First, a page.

Author: Liza Perrat
Category: Historical, Fiction, Psychological, Literary
A vanished daughter. A failing marriage. A mother’s life in ruins.
1969. As France seethes in the wake of social unrest, eight-year-old Juliette is caught up in the turmoil of her parents’ fragmenting marriage.
Unable to bear another argument, she flees her home.
Neighbours joining the search for Juliette are stunned that such a harrowing thing could happen in their tranquil lakeside village.
After a tragic family loss, Léa Bellefontaine decided to open a guest house on the shores of Lac du Héron, hoping it would help to ease her grief and get her marriage back on track. However, things aren’t working out quite like Léa hoped. It’s hard work running the Auberge and she and her husband, Bruno, who is the headmaster of the local school, always seem to be arguing. During one particularly fraught row their eight year old daughter, Juliette, with her dog, Belle, runs away in the midst of a storm. Juliette doesn’t return and the searchers can only find Belle.
Determined to get a long way from them this time, Juliette forgot to be afraid of the storm. Gripping Belle’s leash, she raced past the flowers, flattened beneath the pelting rain, and through the vine-covered pergola. She hoped her jay wasn’t frightened up in his oak tree and that the birds sheltering under the roof were safe from this wind and rain.
As Juliette reached the pathway that circled Lac du Héron, she sensed someone following her but she didn’t turn around.
Léa was living every parent’s nightmare, the thought of losing another child more than she could bear. Weeks turn into months with no word of Juliette, and Léa doesn’t know whether she was alive or dead. In the meantime more girls of a similar age go missing. The police, who at first didn’t seem too concerned now mount a full investigation, but they have no leads…the girls seemed to have vanished into thin air.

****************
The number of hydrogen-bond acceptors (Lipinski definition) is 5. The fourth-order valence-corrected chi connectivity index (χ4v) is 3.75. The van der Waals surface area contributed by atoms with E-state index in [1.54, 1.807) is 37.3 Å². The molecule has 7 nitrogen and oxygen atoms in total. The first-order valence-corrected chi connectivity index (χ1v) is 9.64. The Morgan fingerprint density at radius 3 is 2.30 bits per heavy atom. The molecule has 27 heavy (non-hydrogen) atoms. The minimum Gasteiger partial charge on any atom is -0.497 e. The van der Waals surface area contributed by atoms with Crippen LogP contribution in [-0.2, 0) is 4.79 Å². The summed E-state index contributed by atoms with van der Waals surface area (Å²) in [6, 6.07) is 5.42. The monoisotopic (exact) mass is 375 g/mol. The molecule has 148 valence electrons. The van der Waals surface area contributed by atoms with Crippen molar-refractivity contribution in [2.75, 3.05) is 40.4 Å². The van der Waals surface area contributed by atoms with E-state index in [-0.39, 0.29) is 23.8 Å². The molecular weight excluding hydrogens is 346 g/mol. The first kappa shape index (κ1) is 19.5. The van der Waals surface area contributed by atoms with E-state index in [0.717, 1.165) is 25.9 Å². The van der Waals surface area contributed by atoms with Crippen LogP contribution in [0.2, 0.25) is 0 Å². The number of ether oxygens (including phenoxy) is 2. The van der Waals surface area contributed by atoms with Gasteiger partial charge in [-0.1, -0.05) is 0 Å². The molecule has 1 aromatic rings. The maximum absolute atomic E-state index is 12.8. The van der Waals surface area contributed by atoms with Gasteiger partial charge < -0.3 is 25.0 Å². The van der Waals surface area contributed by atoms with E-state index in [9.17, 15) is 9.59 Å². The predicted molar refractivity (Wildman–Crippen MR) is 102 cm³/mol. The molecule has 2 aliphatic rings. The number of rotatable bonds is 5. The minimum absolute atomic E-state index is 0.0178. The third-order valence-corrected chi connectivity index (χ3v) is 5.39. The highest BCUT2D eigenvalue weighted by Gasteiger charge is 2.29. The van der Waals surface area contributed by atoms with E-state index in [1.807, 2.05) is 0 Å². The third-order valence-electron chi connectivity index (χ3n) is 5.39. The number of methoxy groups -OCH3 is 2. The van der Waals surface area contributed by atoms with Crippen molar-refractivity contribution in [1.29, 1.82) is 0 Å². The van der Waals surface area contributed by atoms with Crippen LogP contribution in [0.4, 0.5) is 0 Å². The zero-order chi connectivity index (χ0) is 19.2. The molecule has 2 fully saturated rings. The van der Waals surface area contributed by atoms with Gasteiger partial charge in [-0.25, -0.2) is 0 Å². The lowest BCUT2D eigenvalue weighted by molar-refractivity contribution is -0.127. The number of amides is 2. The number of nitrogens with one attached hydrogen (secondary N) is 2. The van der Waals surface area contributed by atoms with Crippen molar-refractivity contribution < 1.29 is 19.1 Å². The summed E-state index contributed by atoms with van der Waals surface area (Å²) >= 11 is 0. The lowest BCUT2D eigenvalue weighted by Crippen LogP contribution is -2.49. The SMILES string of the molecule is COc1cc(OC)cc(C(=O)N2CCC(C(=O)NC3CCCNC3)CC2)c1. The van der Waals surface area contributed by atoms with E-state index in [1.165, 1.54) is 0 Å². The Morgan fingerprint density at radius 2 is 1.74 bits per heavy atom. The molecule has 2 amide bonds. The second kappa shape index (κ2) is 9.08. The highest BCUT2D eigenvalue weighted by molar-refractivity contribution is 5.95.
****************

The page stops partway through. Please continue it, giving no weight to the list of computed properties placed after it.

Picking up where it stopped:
Léa’s story is told in the first person, so the reader can identify with her thoughts, which see-saw between hope and despair, while trying to cope with running the Auberge and navigating the complex family dynamics. We also get an omniscient insight into the motivations and manipulations of the perpetrator, his wife and sister and witness the plight of the missing children.
The setting (the Auberge on the outskirts a rural French village in the 1960s with its festivals and food, together with the atmospheric lake) and characters (likeable, not so likeable and completely mad) are brought to life vividly and, with an undercurrent of darkness, manipulation and menace, there’s also a sense of involvment. The authenticity of life in the village, the rumours that spread, the people that want to help but don’t quite know what to do and, of course, those who are predisposed to be prejudicial. I’ve enjoyed several of Liza Perrat’s books and this is no exception.
I chose to review Lake of Echoes for Rosie Amber’s book review team, based on my own copy
Liza grew up in Australia, where she worked as a general nurse and midwife for fifteen years.
When she met her French husband on a Bangkok bus, she moved to France, where she has been living with her family for twenty years. She works part-time as a French-English medical translator, and as a novelist.